The long shadow of The Longest Day

US Army photo of the Castletown sit in June 1944

Seventy-five years after the event it’s almost impossible to imagine what it would have been like for Portlanders to be awoken in the early hours of Tuesday 6 June 1944 by the din of 30,000 American servicemen preparing to be shipped across the Channel to launch the Normandy landings, D-Day. 

As dawn broke on The Longest Day, attack transport ships were still being loaded, two at a time, from the stone pier. Eye witnesses reported that overhead the sky was dark with transport planes, some carrying paratroopers, others pulling gliders – it’s thought every American that took part in the airborne assault on D-Day passed over the top of Portland.

That fateful morning was the culmination of months of preparation that would see some 500,000 American troops and 144,000 tanks and vehicles depart Portland and Weymouth for France as part of Operation Overlord, the invasion of German-occupied western Europe.

‘American troops had been in Dorset in numbers since August 1943,’ says Steve George, curator of Castletown D-Day Centre. ‘Effectively the stone pier at Portland was the centre of a vast spider’s web that reached into the rest of Dorset and beyond with some roads leading in, others going out and strict one-way systems in place, all of which had to be policed and checked.

‘Men, equipment and supplies all had to be stored and then brought in for the invasion of France and if you went along the hedgerows of Dorset from Weymouth inland you would have found boxes of ammunition, rifles, rations, vehicles, kit and equipment under cover ready to be called up. The Americans built the large hard standing car park at Ferry Bridge just off the causeway to Portland and that became the point of no return. Once the troops got there they had to wait to be escorted to a ship and on to France.’

Similar scenes were played out at ports and coastal towns along the south coast, including Poole, but the embarkation point at Portland was among the busiest and the US 1st Infantry was one of the first assault groups to leave the port bound for Omaha Beach. In the first hour of fighting chances of becoming a casualty were no better than 50-50 – the nickname ‘Bloody’ Omaha tells its own story.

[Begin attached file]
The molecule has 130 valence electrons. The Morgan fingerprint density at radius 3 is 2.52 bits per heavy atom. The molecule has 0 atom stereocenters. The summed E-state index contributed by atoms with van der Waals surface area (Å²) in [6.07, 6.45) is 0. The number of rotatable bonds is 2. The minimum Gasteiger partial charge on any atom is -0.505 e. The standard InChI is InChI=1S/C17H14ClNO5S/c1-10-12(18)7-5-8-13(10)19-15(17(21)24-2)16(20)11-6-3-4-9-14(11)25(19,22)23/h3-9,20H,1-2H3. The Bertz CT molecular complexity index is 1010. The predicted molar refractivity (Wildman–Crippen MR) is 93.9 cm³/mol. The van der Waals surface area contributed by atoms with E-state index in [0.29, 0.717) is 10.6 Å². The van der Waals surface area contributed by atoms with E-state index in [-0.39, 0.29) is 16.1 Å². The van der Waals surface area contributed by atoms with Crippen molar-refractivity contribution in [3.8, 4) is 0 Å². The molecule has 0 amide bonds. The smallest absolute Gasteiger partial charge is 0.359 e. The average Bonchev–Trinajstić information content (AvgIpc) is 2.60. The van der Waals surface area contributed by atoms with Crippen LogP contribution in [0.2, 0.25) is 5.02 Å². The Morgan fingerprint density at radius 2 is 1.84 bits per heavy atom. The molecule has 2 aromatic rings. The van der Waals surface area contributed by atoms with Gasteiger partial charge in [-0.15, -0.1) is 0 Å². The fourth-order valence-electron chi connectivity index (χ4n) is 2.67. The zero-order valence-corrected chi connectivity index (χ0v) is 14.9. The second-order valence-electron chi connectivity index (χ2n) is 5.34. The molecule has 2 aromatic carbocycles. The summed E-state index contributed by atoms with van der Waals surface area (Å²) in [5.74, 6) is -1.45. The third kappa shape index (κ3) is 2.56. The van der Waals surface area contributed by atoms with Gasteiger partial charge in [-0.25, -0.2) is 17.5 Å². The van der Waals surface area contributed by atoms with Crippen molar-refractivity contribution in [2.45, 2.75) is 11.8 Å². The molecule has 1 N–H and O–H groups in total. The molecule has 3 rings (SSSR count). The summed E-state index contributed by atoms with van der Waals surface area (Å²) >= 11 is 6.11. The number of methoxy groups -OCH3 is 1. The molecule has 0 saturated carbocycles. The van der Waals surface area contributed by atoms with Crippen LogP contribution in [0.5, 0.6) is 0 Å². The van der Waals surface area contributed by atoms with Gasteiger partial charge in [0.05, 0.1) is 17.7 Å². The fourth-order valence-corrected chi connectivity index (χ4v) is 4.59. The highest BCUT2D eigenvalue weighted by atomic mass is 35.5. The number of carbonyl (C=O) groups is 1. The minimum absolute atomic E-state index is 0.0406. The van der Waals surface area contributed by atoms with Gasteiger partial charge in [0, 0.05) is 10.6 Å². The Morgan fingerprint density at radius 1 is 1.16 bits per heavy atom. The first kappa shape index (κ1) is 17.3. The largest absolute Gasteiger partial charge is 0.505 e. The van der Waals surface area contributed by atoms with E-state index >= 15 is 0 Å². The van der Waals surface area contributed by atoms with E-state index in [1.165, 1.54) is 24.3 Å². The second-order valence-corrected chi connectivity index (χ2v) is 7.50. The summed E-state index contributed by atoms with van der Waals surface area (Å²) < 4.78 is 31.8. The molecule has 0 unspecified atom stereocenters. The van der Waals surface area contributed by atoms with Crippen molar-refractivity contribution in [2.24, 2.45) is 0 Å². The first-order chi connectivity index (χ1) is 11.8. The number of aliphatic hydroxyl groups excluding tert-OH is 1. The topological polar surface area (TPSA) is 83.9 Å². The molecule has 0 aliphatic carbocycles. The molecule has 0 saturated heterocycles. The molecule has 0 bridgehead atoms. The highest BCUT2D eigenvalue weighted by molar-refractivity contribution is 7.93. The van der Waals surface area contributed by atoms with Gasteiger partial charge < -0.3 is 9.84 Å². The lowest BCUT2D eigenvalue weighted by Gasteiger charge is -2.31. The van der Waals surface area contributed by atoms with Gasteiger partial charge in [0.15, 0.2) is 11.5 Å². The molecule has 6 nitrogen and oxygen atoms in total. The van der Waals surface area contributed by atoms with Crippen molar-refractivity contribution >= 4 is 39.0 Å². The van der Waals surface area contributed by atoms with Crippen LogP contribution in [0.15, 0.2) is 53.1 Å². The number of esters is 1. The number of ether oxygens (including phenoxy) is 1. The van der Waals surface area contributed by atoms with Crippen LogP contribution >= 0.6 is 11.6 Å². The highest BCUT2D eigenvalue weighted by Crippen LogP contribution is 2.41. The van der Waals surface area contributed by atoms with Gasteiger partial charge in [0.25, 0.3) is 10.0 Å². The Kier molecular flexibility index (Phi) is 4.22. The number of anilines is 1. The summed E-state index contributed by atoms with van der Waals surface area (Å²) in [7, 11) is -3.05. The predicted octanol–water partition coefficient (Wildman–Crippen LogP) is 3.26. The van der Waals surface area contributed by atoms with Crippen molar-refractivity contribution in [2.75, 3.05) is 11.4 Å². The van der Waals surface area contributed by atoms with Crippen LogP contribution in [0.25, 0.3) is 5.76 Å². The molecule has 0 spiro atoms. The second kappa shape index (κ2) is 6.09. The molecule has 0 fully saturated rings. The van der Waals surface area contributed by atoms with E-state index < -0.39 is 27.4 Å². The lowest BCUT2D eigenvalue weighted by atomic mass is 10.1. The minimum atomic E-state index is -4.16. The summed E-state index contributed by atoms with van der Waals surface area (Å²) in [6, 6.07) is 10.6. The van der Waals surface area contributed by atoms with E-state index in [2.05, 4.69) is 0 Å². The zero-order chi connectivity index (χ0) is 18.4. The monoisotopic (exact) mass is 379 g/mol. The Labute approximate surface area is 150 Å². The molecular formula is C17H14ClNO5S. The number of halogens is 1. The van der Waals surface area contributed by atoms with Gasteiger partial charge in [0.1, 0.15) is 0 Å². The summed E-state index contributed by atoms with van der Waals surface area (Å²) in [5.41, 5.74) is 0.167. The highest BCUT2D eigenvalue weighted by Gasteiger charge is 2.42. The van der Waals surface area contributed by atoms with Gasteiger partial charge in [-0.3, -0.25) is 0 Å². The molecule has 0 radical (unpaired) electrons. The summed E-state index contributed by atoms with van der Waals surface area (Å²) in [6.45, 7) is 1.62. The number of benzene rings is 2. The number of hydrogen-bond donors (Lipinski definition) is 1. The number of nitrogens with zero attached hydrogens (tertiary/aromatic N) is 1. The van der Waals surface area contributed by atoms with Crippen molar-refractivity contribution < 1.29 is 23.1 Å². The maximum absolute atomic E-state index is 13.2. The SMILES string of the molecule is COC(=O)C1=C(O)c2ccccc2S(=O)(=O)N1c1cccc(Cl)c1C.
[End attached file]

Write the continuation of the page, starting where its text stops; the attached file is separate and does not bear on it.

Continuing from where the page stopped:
‘Within 24 hours of the landings the first US casualties were brought back through Castletown,’ explains Steve. ‘There were hospital trains in the sidings roughly were our entrance door is and a field hospital in Wyke. Later on, Allied and Axis casualties arrived at Castletown as well as German prisoners of war who were marched up to internment camps and then taken inland.’

Now attracting some 20,000 visitors a year, Castletown D-Day Centre occupies a former warehouse in Admiralty Buildings owned by its founder and patron Derek Luckhurst, Chairman of Agincare and the driving force behind the Castletown Regeneration Project. His family has been connected with Castletown for at least five generations and inside the D-Day Centre one of the model figures of real people whose stories add colour to the bigger picture is his father, ‘Lucky’. That personal connection and his resolve to revive the fortunes of Castletown led directly to the opening of the D-Day Centre in March 2017.